I must emphasize that we are in complete disagreement here, since I have hoped to show that A (presumably, in this context, God's infallible foreknowledge of all truth-apt future propositions) in no way entails B – in fact, the case is just the opposite. But, having said that, how would the case if be God was atemporal?
The idea here, as Robert presents it, as that the accidental necessity of God's knowledge in the past can be circumvented by appeal to God as existing either at all times, or transcending time, or in some fashion, both ways. Robert provides a series of detailed definitions for how his would be, which I will sidestep. Instead, let's look at the crux of the solution: which, as Robert writes, "posits a God who, despite having full knowledge of any event at any given point in time, lacks foreknowledge due to His being timeless and thus not located at any temporal point. ... God knows eternally what I will do at t3, but it is not the case that God knows, prior to my act at t3, what I will do at t3, since this would require God to be temporal."
This seems fair enough, but we must be careful to distinguish whether this constitutes a rebuttal of the (supposed) foreknowledge/free will dilemma, or an attempt to define it out of existence, in the same way that the problem can be defined out of existence by saying that since the future has not yet occurred, God has no knowledge of it (his omniscience being restricted to propositions that are truth-apt. An open future would have no truth-apt propositions to know).
In any case, I do not see how positing an atemporal or omnitemporal God defeats the dilemma, if there is a dilemma. An immediate problem may be found in the observation by Aquinas that Robert quotes:
In short, God sees everything at once – all the roads, and those who travel them. This introduces the problem of how God has certain knowledge of the past, present and future, and, as Robert notes, "...it is not clear how God could know which routes people will take, unless their routes are fixed."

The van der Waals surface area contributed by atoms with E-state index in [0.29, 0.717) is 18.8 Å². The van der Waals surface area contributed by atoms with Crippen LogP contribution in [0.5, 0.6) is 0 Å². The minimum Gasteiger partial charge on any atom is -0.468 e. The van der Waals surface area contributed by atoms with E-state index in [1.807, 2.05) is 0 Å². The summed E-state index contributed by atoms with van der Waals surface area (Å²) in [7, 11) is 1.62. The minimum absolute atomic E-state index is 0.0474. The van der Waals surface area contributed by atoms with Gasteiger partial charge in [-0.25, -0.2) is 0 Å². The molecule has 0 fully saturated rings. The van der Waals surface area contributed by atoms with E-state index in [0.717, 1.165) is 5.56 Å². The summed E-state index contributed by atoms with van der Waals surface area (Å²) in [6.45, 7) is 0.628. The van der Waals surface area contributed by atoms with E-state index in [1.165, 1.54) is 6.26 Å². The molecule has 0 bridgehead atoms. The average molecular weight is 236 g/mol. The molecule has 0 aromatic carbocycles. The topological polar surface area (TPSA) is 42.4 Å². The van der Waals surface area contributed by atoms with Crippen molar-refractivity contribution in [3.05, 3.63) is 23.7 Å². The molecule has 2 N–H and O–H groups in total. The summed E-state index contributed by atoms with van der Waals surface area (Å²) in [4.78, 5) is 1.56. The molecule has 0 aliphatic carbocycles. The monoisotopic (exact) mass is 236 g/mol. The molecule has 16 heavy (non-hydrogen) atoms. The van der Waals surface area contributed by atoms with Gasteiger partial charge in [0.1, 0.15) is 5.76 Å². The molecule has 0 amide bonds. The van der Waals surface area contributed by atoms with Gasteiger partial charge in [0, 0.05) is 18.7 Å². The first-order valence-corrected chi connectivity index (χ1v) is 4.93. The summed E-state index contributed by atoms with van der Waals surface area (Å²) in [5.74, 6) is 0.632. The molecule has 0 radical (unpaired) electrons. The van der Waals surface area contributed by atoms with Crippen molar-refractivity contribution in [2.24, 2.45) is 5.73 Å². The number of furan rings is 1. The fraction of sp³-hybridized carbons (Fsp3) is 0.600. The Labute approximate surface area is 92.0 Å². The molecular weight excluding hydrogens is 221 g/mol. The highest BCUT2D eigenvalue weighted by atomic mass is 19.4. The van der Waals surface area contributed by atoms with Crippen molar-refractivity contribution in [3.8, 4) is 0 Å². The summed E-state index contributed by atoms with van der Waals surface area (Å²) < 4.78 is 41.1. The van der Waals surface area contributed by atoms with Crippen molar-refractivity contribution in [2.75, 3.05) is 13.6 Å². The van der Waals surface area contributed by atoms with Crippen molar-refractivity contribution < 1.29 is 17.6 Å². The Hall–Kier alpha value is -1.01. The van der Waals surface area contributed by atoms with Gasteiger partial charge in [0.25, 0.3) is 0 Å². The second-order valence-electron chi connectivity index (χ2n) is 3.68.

Of course, this problem of how God infallibly knows the future, or infallibly knows anything at all, might be a problem for my solution as well - my solution holding that the entire conception of an incompatibility between foreknowledge and free will rests on a fallacy of modal logic. The various analogies that Robert offers – time as the circumference of a circle, with God as a central point within it, seeing all points in time with no single point taking precedence over any other; or God as an all-seeing point at the center of a sphere, seeing, simultaneously, all events that actually take place, as well as all events that might have been – seem, to me, unsatisfactory, for this reason: These solutions imply that the universe, including all spatial and temporal locations within it, just is, and we would have to agree with Parmenides that time, change, and physical separation are illusions: that reality is a single, unchanging, indestructible whole.
The problem is illustrated by Robert's discussion of the A and B theories of time. It is unclear to me whether very many people are familiar with these conceptions, so let me try to explain them in my own terms, and in so doing, we shall find that the ancient, pre-Socratic Parmenides seems to have been remarkably prescient. In fact, the problem is such a general one that it could be the subject of a dissertation all its own, for it could be the case that a Parmenedian conception of space and time rules out free will (rules out a lot of things!) even in the absence of an omniscient agent.